Home opener spoiled as 'pen can't hold off Reds

Cards relievers yield nine runs in ninth after Garcia's impressive start

Home opener spoiled as 'pen can't hold off Reds

ST. LOUIS -- Perhaps it was cloaked in all the attention paid to pageantry of Opening Day in St. Louis, but Monday's home opener was much more than stirring introductions and poignant remembrances. It was -- after all the ceremony and celebration -- the start of a 19-game season series between clubs pegged by almost all prognosticators to be the division's best.

The anticipation of a new season indeed wore away amid the reality that the Reds, who finished nine games in front of the Cardinals last year, will again be formidable division opponents. By scoring in each of the final four innings, Cincinnati shaved away a deficit off a St. Louis bullpen that continues to seek stability sans Jason Motte.

The game unraveled with Mitchell Boggs on the mound in the ninth, as Cincinnati scored nine times to turn a tie game into a 13-4 blowout in front of the biggest regular-season crowd (47,345) in Busch Stadium history. An inning earlier, Cincinnati had tied the game off hard-throwing righty Trevor Rosenthal.

Both Rosenthal and Boggs have been thrust into new late-inning roles as Motte's elbow heals, and neither transition has gone all that smoothly.

"Whenever you lose a guy like that, it's tough on everybody," Boggs said. "At the same time, we're professionals and we have a job to do. This team has shown time and time again that when it loses big pieces that people are going to show up. I think our bullpen is going to do that."

Much of that onus is on Rosenthal and Boggs, the two directly affected by Motte's absence. Boggs left Spring Training knowing he'd be the closer. Rosenthal, after making only 19 appearances as a rookie last season, was given the reins on Boggs' former eighth-inning duties.

But Rosenthal couldn't preserve an eighth-inning, one-run lead in Arizona last week, and he lost another chance for a hold on Monday. After a one-out single and errant 98-mph that plunked Todd Frazier, Rosenthal lost an eight-pitch battle to Xavier Paul, who tied the game at 4 with an RBI single.

"You have an opportunity to step up for a lot of these guys to step up and fill some shoes," Rosenthal said. "That's what we're all looking to do. I need to be a little bit sharper than that."

Boggs said the same, describing this appearance as the "worst outing of my career." Boggs, too, blew a save against the D-backs last week. He entered Monday not in a save spot, but with the opportunity to push a tie game deeper.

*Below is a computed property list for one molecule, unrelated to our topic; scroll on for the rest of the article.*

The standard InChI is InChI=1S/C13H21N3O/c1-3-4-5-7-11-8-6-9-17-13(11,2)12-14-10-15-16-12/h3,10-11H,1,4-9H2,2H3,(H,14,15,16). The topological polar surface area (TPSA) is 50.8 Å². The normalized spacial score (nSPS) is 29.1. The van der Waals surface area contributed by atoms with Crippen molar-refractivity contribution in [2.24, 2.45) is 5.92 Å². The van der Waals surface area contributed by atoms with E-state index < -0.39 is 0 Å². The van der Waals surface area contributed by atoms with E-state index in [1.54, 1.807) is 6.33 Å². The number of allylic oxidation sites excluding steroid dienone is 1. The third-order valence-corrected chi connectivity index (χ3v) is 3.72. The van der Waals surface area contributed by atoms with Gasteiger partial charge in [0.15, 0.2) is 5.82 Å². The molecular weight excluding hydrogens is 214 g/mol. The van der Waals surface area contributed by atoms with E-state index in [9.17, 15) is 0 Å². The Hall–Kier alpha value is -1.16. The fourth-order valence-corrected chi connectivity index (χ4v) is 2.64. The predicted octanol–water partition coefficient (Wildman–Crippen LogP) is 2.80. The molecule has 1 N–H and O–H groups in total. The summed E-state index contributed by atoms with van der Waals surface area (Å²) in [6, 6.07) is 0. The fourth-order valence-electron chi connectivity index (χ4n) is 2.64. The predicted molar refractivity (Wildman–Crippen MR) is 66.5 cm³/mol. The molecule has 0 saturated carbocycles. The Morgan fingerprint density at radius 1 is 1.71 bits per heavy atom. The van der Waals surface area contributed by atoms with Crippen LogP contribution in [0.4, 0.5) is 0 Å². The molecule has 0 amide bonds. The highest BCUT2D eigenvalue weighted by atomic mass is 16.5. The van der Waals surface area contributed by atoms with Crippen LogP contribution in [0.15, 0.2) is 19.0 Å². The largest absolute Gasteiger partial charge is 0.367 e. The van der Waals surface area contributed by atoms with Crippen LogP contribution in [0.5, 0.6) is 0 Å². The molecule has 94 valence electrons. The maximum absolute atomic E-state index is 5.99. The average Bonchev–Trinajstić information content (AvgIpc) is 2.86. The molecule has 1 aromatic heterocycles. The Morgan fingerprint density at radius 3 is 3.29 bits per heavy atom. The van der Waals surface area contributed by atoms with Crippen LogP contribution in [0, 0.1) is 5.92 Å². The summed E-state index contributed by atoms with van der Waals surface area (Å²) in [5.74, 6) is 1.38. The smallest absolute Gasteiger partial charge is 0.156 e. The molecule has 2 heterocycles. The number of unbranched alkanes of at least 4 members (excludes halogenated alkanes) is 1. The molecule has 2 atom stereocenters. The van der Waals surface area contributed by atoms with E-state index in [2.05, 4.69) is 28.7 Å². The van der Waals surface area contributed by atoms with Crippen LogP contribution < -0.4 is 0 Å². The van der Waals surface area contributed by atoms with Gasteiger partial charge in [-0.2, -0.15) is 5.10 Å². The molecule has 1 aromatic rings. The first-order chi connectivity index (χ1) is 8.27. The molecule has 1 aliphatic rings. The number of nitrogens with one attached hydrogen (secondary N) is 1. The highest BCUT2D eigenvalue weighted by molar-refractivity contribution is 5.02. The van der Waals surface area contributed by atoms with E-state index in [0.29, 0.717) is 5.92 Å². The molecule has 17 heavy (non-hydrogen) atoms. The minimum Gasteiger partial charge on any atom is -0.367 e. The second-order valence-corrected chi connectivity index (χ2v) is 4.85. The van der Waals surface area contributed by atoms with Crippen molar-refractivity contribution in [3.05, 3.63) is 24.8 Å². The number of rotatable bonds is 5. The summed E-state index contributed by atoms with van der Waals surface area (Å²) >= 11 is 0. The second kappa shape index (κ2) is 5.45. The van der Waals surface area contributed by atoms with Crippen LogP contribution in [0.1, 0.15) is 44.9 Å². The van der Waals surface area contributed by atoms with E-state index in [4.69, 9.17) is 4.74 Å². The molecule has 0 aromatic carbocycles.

Instead, the Reds sent 15 batters to the plate in the frame, seven of which scored off Boggs. The first came off an RBI single from Brandon Phillips, who had been vehemently booed by fans during the pregame ceremonies.

"The atmosphere here was nice," said Phillips, who had earlier connected for a solo homer. "I loved everything that they did here. They had the legends out there. They did the tribute for Stan the Man. It was beautiful. When it came to the game, I had some key situations to get done and I did it."

In all, Boggs allowed two hits and walked four (two intentional) while retiring just one batter.

"I'm not going to hide from this. There are no excuses. I was bad today," Boggs said. "But I expect to be a part of a lot of good ones. My mindset won't change. I'll show up tomorrow ready to do whatever they ask me to do."

For now, it appears as if manager Mike Matheny will continue to ask Boggs to close games. Rosenthal seemed the natural backup closer choice, but with his struggles in the eighth, he's likely off the list of options for now.

If the Cardinals do want to push someone else into that late-inning mix, it could be Edward Mujica, who also has extensive setup experience, or Joe Kelly.

"Whenever you have a loss this fresh, nobody is too happy with anything right now," Matheny said. "Those guys know that they can pitch better than they did. I know that they realize that they have to do something different. We all do. We just have to figure out what that is and make the adjustments.

"We always keep the door open, but right now you have to look at the fact that those guys are there for a reason," he added. "They've earned that spot and not to make any knee-jerk reactions. But we always evaluate every situation when we get to it. We need to convince them to do exactly what they did before -- just get outs and don't let yourself fall into the trap of making it any different than what it has been in the past."

In the first 26 relief innings this season, the Cardinals' bullpen has allowed 19 runs (16 earned). Sixteen of those runs have scored when the 'pen was trying to hold a lead.

Monday's blown save cost starter Jaime Garcia the win in an outing where he matched his career high with 10 strikeouts. Garcia threw first-pitch strikes to 21 of the 29 batters he faced.

"You can see the confidence in him," third baseman David Freese said of Garcia. "He's taking it to the hitter. He arguably has the nastiest stuff in the league. I think every hitter that faces him can attest to that."

Long before the 'pen implosion, the Cardinals built up a lead with substantial assistance from Shin-Soo Choo, who had an adventure in center field. In the first inning, Yadier Molina lined a ball to deep center that bounced in and then out of Choo's glove for an error. Two runs scored.

Molina again exposed Choo when, in the sixth, another of his line drives hit off Choo's glove to give St. Louis a 4-2 lead. In between, Molina delivered a fourth-inning RBI single.

That was one of only four hits the Cardinals would have against Reds starter Mat Latos.

Jenifer Langosch is a reporter for MLB.com. Read her blog, By Gosh, It's Langosch, and follow her on Twitter @LangoschMLB. This story was not subject to the approval of Major League Baseball or its clubs.